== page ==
I visited the Vatican Exhibition currently hosted at the Asian Arts Museum yesterday. I had the good fortune to be accompanied by a friend who has visited Vatican and a book on all about the Vatican paintings. I have just one comment to make on it.
Not impressive, not at all impressive.
Let me explain. After having read about the exhibition from the newspapers, I was bugging everyone left, right and center to accompany me. I was literally counting the hours to visiting the exhibitions and see the paintings. And what happened? The first thing that greeted us were brochers on the exhibition in all sorts of languages other than English. Dang!
We decided to chuck brochers and enter the galleries. Instead of seeing the actual exhibition, we found ourself right into the Singapore history art gallery. hmm…..Ok…..nevermind, should have guessed this after all the years of staying here. So on we go, open the next gallery door and wham! We are in the south east asian section!! What on earth!!!
By now, I decided to pay a bit more attention to the signboard and found the answer: A journey of faith. I was stunned, A journey of faith!!
Now I have nothing against this show and I certainly have nothing against showcasing different faiths, but isnt this cheap? Almost all the people there had come specifically to see the Vatican exhibition. Every other gallery was empty but for the Vatican one. All of us were forced to traverse through the entire museum before they could reach it. I found that a pretty immature way of attracting customers or promoting art, whichever was their intention.
Despite all these, when we did reach the exhibition, it did not fail though it did not live up to my humble expectations either. I must admit though, I was biased here. After having toured the british museum and the british art galleries and having had a first hand account of the paintings pocessed by Vatican, I did expect to see at least one painting by Raphael or one of the more famous painters. And I happen to be an avid fan of Raphael. Thus, I guess not seeing even one of his paintings did disappoint me.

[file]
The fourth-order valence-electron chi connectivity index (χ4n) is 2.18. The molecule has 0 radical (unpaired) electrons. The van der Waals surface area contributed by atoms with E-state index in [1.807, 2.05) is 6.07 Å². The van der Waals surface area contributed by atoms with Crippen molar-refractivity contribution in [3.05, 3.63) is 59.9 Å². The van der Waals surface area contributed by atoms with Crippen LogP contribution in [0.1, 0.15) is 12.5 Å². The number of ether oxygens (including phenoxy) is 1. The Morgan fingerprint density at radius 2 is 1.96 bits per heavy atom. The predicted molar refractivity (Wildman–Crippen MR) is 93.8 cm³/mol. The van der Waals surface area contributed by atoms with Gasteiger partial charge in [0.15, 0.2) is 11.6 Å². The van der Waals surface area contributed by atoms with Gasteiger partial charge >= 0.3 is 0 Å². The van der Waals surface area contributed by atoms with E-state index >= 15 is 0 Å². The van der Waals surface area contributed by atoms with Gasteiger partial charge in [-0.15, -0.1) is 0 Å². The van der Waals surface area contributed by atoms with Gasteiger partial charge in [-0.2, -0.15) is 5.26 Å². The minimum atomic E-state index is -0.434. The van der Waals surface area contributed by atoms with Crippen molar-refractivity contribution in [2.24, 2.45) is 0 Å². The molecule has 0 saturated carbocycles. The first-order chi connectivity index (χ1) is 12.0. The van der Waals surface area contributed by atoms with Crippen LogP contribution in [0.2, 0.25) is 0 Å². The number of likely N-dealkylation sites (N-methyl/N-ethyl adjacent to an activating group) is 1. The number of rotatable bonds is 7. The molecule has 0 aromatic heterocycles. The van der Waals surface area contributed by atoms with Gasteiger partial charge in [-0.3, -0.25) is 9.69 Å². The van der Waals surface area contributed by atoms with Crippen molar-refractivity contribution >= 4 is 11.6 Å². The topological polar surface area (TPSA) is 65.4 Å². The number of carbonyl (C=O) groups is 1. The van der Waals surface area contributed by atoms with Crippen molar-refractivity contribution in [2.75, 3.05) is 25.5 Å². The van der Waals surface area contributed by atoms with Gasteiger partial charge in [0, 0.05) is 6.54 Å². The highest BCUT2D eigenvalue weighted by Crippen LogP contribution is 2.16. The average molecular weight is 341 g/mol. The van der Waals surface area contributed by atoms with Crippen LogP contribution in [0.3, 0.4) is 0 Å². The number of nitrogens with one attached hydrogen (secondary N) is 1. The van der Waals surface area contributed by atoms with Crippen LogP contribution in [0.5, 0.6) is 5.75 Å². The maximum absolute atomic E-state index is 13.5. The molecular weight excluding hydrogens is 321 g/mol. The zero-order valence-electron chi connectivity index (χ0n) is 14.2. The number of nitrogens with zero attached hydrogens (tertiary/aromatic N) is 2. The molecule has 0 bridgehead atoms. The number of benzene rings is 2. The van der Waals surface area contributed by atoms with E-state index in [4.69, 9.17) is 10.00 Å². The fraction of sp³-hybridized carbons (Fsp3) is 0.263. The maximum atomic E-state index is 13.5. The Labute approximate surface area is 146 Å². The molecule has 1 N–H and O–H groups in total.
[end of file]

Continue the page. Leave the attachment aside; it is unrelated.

However, I must point out that even those paintings on display were awsome.
How on earth did they manage to paint so realistically? The thin veil on the ladies, the staircases, the shadows on the columns, the chubbiness and the rosy-cheek of the infant. I hope someday, I can achieve at least 0.1% of the skills needed to paint them. They were realistic to the core. Expecially Paolo Caliari’s ‘Vision of St. Helena’. St. Helena was the mother of Constatine. She looked regal in a splendid white satin dress which embriodry. She was seated on a chair which according to the incription was rare for a Saint to do. Her eyes were closed and she was leaning her head on her hand. Her expression was one of worry, as if something was worryng her but she was tired of thinking. There was an angel nearby protraied as a baby with wings, which was a common protrayal in those days.
It was the elegance of her posture and the richness of her dress which stupified me. It was so realistic that I was actually tempted to touch her and ask ‘Whats bothering you my lady’.
And the background!. How did he manage to paint the gold sculpture on the wall behind so realistically?? Having said that Caliari was a very famous Venetian painter. Guess its sometimes just fustrating to think that I cant even get half the globe close to what they have achieved………*sigh*…enough about cribbing
There was one more painting of ladies plucking and eat strawberries in the garden while their little ones played around. Unfortunately, I neither remember the name of the paintings nor the painter. Guess, its time to head back to ACM
Vision of St. Helena by Veronese (Paolo Caliari)